@ TMD: I know the Equal Rights Ammendment (ERA) went down in flames there some time ago (don't get me started on *that* topic or I know I'll start breathing fire), so I'm wondering if such sexist and restrictive practices regarding birth control are perhaps one result of this? Even so, I'm still having a h*ll of a time trying to wrap my little, feminine mind (jk, of course!) around the fact that you can *LEGALLY* be denied birth control if your husband objects.
@ nola: You hit the nail on the head. I'll try to explain in a nutshell. About 30 years ago, some politicians *insert genius meme* had the bright idea to "de-institutionalise" a majority of mental health patients, assuring everyone that there would be plenty of "supports" for them in the community. Only the sickest of the sick remained in the mental hospital, all others were released into the community.
These supports never materialised to the full extent that was required, leaving these unfortunate souls without any sort of "safety nets", and they were forced to exist as best they could on their own. This is why there is an increased, noticeable presence of "street-entrenched" people today. What a bloody crime. Of course this is a hugely complicated issue, but the gist is that while there are gov't.-based health teams that do outreach to street people and those in the infamously scummy "Single Room Occupancy" ("SRO") hotels in the poorest, most decrepit area of Vancouver, but the need FAR outpaces the limited resources allocated. Social service non-profits and church groups step in to pick up the slack, but even they are forced at times to turn people away. Of course, many of these street-entrenched folks with serious mental issues come into conflict with the law. Police units in this area (I truly feel sorry for them, as they're not social workers/mental health experts) have a great deal of contact with these unfortunates for a huge array of reasons. Police are also essentially a "taxi service" - taking those with DTs/delusions, suicidal - you name it - to the nearest hospital, St. Paul's.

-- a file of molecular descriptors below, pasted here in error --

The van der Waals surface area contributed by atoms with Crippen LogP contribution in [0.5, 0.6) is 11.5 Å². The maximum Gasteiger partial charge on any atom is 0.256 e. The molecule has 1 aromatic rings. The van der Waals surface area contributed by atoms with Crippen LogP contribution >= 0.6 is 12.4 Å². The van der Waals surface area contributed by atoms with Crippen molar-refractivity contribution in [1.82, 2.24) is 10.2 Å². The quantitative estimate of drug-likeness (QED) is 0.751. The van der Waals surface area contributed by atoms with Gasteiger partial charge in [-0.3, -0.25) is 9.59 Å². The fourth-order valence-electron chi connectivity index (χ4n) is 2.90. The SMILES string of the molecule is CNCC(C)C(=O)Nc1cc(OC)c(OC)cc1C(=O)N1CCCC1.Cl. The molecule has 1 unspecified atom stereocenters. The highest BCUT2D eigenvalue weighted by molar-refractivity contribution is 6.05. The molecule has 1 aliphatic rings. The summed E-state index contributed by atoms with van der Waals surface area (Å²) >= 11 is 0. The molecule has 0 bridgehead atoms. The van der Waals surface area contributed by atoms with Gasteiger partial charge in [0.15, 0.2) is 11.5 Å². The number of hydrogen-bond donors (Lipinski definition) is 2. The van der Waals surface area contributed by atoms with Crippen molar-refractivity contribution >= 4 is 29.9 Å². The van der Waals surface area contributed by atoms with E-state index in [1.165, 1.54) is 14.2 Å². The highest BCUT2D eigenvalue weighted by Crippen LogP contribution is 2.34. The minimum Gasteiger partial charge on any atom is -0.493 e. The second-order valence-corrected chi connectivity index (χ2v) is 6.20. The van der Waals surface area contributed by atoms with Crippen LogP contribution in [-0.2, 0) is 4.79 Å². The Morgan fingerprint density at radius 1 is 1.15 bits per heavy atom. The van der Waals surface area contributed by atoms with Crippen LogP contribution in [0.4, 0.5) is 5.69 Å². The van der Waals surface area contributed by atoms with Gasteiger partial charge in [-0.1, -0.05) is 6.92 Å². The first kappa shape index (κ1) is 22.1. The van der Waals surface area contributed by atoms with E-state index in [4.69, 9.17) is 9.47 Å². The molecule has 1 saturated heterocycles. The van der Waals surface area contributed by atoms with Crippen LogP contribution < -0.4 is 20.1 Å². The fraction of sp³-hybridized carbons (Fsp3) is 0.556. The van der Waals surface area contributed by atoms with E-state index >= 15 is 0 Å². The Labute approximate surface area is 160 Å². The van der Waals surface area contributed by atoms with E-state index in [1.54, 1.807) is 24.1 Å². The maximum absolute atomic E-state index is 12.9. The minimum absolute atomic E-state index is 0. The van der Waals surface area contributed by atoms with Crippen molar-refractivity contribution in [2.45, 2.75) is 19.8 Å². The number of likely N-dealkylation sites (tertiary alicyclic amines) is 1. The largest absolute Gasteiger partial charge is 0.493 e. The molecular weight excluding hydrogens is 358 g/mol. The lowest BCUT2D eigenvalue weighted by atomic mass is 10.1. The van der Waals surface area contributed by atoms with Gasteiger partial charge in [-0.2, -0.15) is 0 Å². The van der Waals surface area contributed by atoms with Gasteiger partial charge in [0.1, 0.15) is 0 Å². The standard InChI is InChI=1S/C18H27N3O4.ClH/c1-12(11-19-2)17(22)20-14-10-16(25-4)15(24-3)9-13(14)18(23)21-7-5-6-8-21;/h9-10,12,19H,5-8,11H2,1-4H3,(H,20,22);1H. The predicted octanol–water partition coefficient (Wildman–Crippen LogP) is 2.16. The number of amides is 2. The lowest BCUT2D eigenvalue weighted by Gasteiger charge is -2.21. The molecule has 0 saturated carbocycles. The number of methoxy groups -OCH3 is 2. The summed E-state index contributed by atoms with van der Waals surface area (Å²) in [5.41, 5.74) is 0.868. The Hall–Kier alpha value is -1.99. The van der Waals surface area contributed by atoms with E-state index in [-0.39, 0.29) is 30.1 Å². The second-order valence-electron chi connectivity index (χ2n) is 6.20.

There was a newspaper article not too long ago about the complicated "challenges" (a polite choice of word) St. Paul's staff regularly faces with these types of patients. I also feel sorry for this hospital's staff - it must at times be hell working there. For example, the hospital has an ongoing issue with street people stealing the hand sanitizer containers placed on the walls throughout the hospital. They drink the hand sanitizer for the alcohol content.
Sadly, those persons who would have been fairly stable in the institution - where it was certain they would get the medication and counselling help they so desperately required - once outside, were unable to care for themselves and unable to stick to a medication schedule. The side effects of some of these medications are often worse than the symptoms they're supposed to treat, so many (understandably) don't want to take their meds. Living on the street, they didn't have to, thus opening the door for the full blown symptoms to appear. Then add alcohol and drugs - as the unfortunate patient will self medicate - and the problems grow exponentially. For the women, they face the terrible realities of survival prostitution - and the real potential of getting murdered by a john. You might have heard of the serial murderer Robert Picton http://en.wikipedia.org/wiki/Robert_Pickton
- who murdered prostitutes and dismembered them? He admitted to killing 49 women. His hunting grounds for his victims was the infamous Downtown Eastside of Vancouver - the same area where this mentally ill woman gave birth to her twins.
Before I meander on, I'll stop.